Widespread interest gained for the solution

Medified has already gained significant attention for its solution both in Finland and internationally. The company has collaborated with, for example, The Finnish Association for Mental Health and Nyyti ry, a national organization that promotes students’ mental health and learning ability. Medified has also caught international attention with its startup competition success. 

Medified app is available in the App Store and Google Play Store starting from May 10.

Read more on Medified’s website.

Photo: Medified

MedicubeX launches its first demo eHealth station

MedicubeX launches its first demo eHealth station

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Three people posing for a picture. In the background is MedicubeX's eHealth station

MedicubeX, one of the first batch Health Incubator Helsinki companies, has almost completed its demo eHealth station that measures vital signs and personal cardiovascular disease risk factors 

Health Incubator Helsinki startup MedicubeX has reached a significant milestone. The company, focusing on giving people a more active role in their own health, has almost completed its first demo station. The demo station that is built inside a Framery acoustic booth can now be found in Terkko Health Hub.

Facilitating healthier lives through self-check stations

MedicubeX was founded in 2020 after three years of preparation. Driven by the global megatrends that are reshaping the future of health, the mission of MedicubeX is to improve patient care and facilitate healthier lives through autonomous self-check stations. 

The MedicubeX demo station measures vital signs and personal cardiovascular disease risk factors in just 5 minutes – without being in physical contact with healthcare staff or other patients. The MedicubeX stations can be used for self-motivated fitness and wellness use or as a tool for healthcare providers.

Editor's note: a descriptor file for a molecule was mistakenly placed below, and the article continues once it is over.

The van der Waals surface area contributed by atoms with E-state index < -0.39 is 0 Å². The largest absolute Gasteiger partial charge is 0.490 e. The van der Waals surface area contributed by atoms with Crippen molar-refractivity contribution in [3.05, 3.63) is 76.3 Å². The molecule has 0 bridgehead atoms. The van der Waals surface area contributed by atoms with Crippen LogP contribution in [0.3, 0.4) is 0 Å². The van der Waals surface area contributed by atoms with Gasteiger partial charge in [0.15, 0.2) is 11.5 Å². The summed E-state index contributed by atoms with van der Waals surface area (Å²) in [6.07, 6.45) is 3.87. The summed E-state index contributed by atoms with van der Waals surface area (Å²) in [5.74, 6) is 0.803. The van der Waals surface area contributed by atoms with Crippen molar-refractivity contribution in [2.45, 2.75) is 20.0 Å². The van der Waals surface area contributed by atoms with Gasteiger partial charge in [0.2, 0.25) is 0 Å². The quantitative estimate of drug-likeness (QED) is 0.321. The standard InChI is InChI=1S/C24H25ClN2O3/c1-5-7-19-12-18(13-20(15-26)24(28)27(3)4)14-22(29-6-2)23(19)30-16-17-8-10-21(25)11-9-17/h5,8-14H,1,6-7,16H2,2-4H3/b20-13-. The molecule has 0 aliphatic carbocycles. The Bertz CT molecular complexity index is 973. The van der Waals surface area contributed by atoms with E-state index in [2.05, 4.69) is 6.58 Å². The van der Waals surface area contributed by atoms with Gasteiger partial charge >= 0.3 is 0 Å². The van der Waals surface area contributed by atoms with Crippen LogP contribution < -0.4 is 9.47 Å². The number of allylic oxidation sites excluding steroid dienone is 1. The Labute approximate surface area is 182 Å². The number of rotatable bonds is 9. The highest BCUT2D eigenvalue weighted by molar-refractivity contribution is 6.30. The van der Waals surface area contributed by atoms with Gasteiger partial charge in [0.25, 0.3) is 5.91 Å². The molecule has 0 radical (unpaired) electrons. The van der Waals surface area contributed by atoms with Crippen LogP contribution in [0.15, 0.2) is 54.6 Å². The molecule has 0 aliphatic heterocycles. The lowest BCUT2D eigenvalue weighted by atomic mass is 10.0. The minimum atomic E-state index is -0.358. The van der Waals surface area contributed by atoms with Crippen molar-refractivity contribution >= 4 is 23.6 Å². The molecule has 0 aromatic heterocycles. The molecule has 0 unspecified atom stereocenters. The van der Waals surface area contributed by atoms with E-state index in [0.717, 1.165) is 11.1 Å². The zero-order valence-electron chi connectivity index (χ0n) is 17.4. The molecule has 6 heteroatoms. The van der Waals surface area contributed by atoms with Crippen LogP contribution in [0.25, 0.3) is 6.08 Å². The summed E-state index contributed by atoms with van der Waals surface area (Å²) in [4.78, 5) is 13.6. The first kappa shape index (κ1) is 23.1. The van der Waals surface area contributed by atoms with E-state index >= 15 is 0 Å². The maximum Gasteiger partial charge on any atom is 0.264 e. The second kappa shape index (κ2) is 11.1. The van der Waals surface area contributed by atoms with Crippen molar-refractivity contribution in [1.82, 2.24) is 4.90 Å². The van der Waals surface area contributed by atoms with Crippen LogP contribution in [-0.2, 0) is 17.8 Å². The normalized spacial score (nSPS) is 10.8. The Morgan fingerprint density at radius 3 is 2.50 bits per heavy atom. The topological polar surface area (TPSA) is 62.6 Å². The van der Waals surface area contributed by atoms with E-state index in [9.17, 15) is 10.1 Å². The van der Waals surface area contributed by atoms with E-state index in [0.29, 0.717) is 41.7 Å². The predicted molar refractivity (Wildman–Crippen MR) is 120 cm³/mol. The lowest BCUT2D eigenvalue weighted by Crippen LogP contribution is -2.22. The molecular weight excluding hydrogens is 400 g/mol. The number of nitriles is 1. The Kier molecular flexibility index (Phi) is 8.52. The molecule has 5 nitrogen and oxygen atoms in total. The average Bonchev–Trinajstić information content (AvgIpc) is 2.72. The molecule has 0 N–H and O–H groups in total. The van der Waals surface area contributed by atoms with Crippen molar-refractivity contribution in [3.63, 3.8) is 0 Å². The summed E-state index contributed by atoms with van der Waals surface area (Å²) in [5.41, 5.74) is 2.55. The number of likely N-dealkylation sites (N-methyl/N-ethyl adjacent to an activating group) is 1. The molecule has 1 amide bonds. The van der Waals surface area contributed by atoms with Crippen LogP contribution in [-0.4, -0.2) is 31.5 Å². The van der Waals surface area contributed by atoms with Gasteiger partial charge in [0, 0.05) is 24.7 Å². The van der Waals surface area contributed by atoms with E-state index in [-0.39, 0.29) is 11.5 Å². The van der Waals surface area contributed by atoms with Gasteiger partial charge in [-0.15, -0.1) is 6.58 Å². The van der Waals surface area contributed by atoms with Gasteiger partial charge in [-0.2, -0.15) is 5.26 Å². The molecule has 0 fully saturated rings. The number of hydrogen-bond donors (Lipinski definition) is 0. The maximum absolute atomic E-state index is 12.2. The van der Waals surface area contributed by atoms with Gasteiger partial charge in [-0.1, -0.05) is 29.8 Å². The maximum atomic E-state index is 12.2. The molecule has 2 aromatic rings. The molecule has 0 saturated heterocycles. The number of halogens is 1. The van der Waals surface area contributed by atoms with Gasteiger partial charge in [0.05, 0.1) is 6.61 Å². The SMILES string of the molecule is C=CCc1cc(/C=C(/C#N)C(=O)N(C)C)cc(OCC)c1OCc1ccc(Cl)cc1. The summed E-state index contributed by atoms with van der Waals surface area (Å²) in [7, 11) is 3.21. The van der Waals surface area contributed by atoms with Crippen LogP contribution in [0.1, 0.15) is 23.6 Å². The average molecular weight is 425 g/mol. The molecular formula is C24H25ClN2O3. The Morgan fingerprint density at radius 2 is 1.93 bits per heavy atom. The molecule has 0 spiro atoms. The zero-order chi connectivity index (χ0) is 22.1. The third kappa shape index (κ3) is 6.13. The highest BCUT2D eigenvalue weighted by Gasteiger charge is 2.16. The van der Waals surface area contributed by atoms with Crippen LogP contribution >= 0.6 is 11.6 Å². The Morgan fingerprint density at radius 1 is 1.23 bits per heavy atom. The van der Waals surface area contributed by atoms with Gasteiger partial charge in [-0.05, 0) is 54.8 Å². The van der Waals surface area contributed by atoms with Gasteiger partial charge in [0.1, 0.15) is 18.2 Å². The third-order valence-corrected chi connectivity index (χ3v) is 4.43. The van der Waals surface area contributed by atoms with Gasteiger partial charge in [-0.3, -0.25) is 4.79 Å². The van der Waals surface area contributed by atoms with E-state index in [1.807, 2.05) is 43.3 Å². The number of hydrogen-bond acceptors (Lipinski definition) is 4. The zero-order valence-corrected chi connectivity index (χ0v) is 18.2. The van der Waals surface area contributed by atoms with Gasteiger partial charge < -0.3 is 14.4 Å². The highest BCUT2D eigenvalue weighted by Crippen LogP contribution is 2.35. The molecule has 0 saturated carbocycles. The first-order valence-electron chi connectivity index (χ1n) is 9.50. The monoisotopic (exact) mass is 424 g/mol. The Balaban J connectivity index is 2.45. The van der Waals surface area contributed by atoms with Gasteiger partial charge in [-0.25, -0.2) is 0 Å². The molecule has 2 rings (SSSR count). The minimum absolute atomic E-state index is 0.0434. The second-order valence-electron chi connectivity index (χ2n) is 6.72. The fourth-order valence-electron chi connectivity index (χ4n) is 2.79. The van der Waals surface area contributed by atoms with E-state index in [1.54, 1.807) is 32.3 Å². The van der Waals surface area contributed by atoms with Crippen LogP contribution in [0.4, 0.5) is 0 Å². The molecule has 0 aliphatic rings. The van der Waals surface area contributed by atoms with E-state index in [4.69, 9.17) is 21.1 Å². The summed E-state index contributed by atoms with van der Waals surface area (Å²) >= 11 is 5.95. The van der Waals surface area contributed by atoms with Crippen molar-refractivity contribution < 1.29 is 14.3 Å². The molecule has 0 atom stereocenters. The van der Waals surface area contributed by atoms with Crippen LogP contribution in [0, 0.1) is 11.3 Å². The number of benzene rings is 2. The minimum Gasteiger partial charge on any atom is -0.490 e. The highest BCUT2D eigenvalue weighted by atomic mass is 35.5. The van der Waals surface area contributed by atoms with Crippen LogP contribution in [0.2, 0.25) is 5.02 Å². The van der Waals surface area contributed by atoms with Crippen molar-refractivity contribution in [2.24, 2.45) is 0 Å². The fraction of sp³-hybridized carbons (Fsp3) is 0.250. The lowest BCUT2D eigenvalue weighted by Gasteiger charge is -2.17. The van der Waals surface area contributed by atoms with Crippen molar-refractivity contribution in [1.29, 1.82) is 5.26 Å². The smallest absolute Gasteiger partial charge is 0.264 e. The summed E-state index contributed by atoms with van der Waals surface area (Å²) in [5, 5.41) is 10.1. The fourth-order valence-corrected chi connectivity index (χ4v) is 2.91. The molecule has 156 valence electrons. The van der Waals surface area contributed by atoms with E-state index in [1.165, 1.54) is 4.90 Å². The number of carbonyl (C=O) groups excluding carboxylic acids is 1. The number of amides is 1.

Read more on MedicubeX’s website.

MedicubeX brings healthcare to you – via automation.

Photo: MedicubeX

13 promising startups selected for Health Incubator Helsinki

13 promising startups selected for Health Incubator Helsinki

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Picture of the event. The text Make an impact is displayed in the background.

13 health and life sciences startups with very high growth potential have been selected for the second program of Health Incubator Helsinki, starting in April 2021. In total, the incubator received 34 high-quality applications from Finland and around the world.

Health Incubator Helsinki is a long-term incubator program driving transformation of health innovation, research findings and expertise into international business, and attracting new talent and companies to Helsinki. The concept is unique in the Nordics in its focus and duration: the incubator focuses solely on health, and the program is up to three years long.

The incubator that kicked off with the first batch of startups in 2020, is a needed component in the continuum that supports startups and research-based teams from universities and SPARK Finland to develop their ideas and business concepts and to become growth companies. The incubator is a joint effort by the City of Helsinki and University of Helsinki, and it is provided in partnership with Health Capital Helsinki.

Main criteria: scalability, innovativeness and team dedication